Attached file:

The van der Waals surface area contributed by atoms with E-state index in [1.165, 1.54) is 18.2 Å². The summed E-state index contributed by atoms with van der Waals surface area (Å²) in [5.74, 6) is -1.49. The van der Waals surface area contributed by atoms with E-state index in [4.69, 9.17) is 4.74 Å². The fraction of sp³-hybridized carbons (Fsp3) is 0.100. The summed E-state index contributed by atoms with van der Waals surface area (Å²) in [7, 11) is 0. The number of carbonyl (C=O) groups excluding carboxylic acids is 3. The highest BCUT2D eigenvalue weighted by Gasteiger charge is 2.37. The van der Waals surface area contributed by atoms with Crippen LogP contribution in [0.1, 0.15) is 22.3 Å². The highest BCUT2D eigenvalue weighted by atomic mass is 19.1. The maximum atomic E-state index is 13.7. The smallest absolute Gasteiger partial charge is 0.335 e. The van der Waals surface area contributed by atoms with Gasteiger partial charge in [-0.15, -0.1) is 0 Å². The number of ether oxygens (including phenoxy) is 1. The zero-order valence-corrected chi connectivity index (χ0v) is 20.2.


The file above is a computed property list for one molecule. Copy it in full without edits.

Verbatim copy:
The van der Waals surface area contributed by atoms with E-state index in [1.165, 1.54) is 18.2 Å². The summed E-state index contributed by atoms with van der Waals surface area (Å²) in [5.74, 6) is -1.49. The van der Waals surface area contributed by atoms with E-state index in [4.69, 9.17) is 4.74 Å². The fraction of sp³-hybridized carbons (Fsp3) is 0.100. The summed E-state index contributed by atoms with van der Waals surface area (Å²) in [7, 11) is 0. The number of carbonyl (C=O) groups excluding carboxylic acids is 3. The highest BCUT2D eigenvalue weighted by Gasteiger charge is 2.37. The van der Waals surface area contributed by atoms with Crippen LogP contribution in [0.1, 0.15) is 22.3 Å². The highest BCUT2D eigenvalue weighted by atomic mass is 19.1. The maximum atomic E-state index is 13.7. The smallest absolute Gasteiger partial charge is 0.335 e. The van der Waals surface area contributed by atoms with Gasteiger partial charge in [-0.15, -0.1) is 0 Å². The number of ether oxygens (including phenoxy) is 1. The zero-order valence-corrected chi connectivity index (χ0v) is 20.2.